Flashcards in Skill Deck (51)
Stroop task: paradigm = _______, instruction = _________, condition = ________, measure = __________, conclusion = __________
stroop, colour-naming, conflict, speed and accuracy, word reading is automatic which interferes with controlled colour naming
what does the troop task explain?
the stroop task is one of several conflict tasks. list some of the others
flanker, simon, go/no task
what is a conflict task?
conflicts between control processes and automatic processes
respond to the central arrow and this is harder when arrows go in other way to the central arrow = what conflict task?
(> > < > >)
look at centre screen and push the named button with left or right hand = which conflict task?
give an example of a real life conflict task
handle on push doors (handle suggests to brain that you should pull) > crash bars on doors have opposite effect of a conflict task and show congruency
explain how we can use the stroop task to test different aspects of automaticity
can investigate the nature of automatic processing as its an example of a generic type of task, experimenting with its conditions help us understand the nature of automatic processing
can anything become automatic?
what did MacLeod and Dunbar (1988) finding on their study of training on the stoop task to see if anything can become automatic?
after extensive training shapes become automatic and interfere with the controlled process of naming colours. found that shape naming becomes automatic with extensive training. evidence that a process is neither completely automatic or controlled. automaticity is on a continuum
are automatic processes just faster?
what manipulation did Glaser and Glaser (1988) conduct to test whether automatic processes are faster than controlled?
Stimulus Onset Asynchrony (SOA) manipulation
what were the results from the SOA manipulation (Glaser and Glaser)?
no amount of head start for colour information produced interference on word reading, no reverse stroop effect found, there is more to automaticity than just speed of processing
do automatic processes operate independent of attention?
what did Besner er al find when only one letter of a coloured word was coloured in?
stroop effect was eliminated
what did Besner and Stolz find when one letter of a coloured word was cued?
stroop effect was reduced or eliminated
what did the attentional manipulations (to see if automatic processes operated independent of attention) change?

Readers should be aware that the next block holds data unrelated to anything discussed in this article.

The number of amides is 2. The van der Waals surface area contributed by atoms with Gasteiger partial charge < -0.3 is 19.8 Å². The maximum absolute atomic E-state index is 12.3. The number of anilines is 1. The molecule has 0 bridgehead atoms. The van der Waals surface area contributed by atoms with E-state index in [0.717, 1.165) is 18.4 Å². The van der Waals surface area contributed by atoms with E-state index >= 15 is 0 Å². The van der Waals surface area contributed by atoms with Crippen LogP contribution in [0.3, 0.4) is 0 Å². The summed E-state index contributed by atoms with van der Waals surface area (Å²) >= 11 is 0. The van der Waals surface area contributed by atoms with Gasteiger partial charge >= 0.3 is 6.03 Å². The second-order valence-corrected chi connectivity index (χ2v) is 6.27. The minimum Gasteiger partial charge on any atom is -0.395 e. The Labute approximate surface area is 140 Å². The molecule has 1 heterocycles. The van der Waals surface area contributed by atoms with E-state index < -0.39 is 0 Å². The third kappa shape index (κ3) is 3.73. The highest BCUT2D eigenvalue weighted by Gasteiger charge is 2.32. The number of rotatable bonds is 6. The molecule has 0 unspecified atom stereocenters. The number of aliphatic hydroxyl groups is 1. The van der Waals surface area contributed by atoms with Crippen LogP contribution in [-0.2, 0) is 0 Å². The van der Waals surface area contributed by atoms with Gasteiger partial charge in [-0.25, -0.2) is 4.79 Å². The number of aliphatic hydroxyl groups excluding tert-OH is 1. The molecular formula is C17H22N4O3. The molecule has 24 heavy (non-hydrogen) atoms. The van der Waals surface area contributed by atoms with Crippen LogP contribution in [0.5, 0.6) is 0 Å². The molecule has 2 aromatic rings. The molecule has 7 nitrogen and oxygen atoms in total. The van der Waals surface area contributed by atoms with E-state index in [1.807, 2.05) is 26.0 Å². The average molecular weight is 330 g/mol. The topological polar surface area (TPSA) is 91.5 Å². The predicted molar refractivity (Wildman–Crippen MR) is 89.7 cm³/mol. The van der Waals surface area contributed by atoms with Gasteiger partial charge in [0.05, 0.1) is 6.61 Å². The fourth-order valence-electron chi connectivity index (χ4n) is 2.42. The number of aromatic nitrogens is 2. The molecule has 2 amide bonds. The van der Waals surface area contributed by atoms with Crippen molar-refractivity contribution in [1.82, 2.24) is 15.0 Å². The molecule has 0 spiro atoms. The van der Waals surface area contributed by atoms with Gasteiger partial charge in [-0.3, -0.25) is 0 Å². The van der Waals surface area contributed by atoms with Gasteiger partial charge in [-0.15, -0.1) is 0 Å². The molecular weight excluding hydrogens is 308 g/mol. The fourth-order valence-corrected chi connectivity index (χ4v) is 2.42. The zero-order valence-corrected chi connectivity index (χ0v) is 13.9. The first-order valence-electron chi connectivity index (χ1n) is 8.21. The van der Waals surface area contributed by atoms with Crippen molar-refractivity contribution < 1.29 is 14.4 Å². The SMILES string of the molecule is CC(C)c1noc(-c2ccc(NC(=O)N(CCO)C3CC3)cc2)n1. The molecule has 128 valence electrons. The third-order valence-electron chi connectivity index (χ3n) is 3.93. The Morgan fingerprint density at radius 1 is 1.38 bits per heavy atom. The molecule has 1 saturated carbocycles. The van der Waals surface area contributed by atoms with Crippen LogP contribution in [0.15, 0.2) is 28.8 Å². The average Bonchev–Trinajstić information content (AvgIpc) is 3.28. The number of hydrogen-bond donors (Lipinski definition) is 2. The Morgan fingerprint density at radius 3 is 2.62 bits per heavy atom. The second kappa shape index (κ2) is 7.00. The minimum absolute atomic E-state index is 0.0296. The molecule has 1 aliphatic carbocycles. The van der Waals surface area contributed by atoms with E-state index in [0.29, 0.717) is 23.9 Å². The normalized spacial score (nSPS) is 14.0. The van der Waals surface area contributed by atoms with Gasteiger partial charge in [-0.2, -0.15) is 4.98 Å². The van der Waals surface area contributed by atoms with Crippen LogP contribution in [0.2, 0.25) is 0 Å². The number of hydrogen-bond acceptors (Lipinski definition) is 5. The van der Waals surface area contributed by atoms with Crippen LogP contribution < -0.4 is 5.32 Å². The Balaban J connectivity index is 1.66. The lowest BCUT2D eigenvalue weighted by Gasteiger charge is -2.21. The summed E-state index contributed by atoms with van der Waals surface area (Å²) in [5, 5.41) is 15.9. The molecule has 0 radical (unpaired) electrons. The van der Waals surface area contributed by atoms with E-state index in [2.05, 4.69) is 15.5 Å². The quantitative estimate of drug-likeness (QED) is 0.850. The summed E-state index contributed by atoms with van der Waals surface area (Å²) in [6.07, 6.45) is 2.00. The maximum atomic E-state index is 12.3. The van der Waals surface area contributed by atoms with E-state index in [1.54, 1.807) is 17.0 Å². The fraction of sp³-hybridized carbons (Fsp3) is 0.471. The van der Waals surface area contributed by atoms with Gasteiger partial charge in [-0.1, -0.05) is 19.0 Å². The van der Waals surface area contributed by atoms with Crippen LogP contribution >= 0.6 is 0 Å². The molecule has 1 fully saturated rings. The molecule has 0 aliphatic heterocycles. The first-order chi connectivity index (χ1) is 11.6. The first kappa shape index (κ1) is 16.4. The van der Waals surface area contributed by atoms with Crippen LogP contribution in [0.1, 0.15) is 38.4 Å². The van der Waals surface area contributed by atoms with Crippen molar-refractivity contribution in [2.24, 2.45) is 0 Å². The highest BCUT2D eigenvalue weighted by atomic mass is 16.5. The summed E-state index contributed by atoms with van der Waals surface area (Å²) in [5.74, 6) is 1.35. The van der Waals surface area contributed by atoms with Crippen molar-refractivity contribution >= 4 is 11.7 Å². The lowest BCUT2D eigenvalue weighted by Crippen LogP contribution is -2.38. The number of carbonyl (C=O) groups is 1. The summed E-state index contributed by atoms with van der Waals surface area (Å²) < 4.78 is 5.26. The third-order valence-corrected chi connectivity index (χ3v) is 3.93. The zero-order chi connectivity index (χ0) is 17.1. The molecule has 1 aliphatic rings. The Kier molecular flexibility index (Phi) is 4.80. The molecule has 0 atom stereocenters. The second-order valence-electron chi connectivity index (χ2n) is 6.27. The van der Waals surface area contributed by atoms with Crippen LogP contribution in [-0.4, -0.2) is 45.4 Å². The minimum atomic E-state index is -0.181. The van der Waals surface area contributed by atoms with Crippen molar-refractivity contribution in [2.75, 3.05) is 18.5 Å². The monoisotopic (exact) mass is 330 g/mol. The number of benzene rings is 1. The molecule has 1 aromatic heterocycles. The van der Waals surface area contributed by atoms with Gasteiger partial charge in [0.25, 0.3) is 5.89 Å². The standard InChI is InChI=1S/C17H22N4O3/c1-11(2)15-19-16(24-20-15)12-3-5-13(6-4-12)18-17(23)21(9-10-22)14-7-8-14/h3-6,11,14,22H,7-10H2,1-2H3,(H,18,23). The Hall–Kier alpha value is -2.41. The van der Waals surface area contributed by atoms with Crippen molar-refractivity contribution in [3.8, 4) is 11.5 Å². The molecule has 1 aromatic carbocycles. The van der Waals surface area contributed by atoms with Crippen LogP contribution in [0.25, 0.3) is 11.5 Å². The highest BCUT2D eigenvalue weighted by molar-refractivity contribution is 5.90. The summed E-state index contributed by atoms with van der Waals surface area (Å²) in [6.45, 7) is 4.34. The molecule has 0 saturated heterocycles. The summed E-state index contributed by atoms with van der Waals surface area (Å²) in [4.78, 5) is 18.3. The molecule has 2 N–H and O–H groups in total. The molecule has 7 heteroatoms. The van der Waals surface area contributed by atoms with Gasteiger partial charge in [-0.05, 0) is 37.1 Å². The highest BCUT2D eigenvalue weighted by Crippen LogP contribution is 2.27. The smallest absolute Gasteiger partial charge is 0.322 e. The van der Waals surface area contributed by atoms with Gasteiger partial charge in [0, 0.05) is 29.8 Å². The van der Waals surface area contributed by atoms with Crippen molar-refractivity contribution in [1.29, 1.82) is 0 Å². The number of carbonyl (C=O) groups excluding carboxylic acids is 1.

how you allocate your attention. By focusing on one bit of the stimulus you won't show the stroop effect as it seems to only happen when there is broader attention on the whole word
How do response factors affect automaticity?
stimulus-response links are central
what did Durgin (2000) find when asking ppts to point to colour patches when given a colour category word?
ppts could name the colours without being influenced by the word but when asked to name the word were influenced by the colours. response compatibility is key to automaticity. it is not just a sensory process but about the ASSOCIATIONS BETWEEN STIMULUS AND RESPONSE
what are good examples of automatic processes and are thought to be similar to habits?
what are the features of habits?
over learnt stimulus response pairs, triggered by environment, rapid, stereotyped, inflexible, ballistic
Bebko said when a skill develops the automatic and controlled components of the performance emerge _______
as skill develops what gets greater?
the automatic and controlled components of the skill
what features make a skill MORE habit like?
highly practiced, fast, low attention demands
what features make a skill LESS habit like?
sequenced, flexible, intended
give an example of a skill that gives insights into controlled and automatic processes
typing (highly skilled and has automatic components)
what part of typing is the automatic process and what part is the controlled process?
automatic = pressing keys, controlled = what you choose to type out
what were the results from Logan and Crump's (2010) study?
when ppts had an error corrected they said they hadn't made any errors and didn't notice, when told they had made an error when they hadn't they believed it, showed a measure of sensitivity to errors. ppts slowed when they made a real error but not when they were told they did but didn't
what were Logan and Crump's conclusions?
typing skill is controlled by hierarchical loops (outer and inner) and each loop is sensitive to different forms of feedback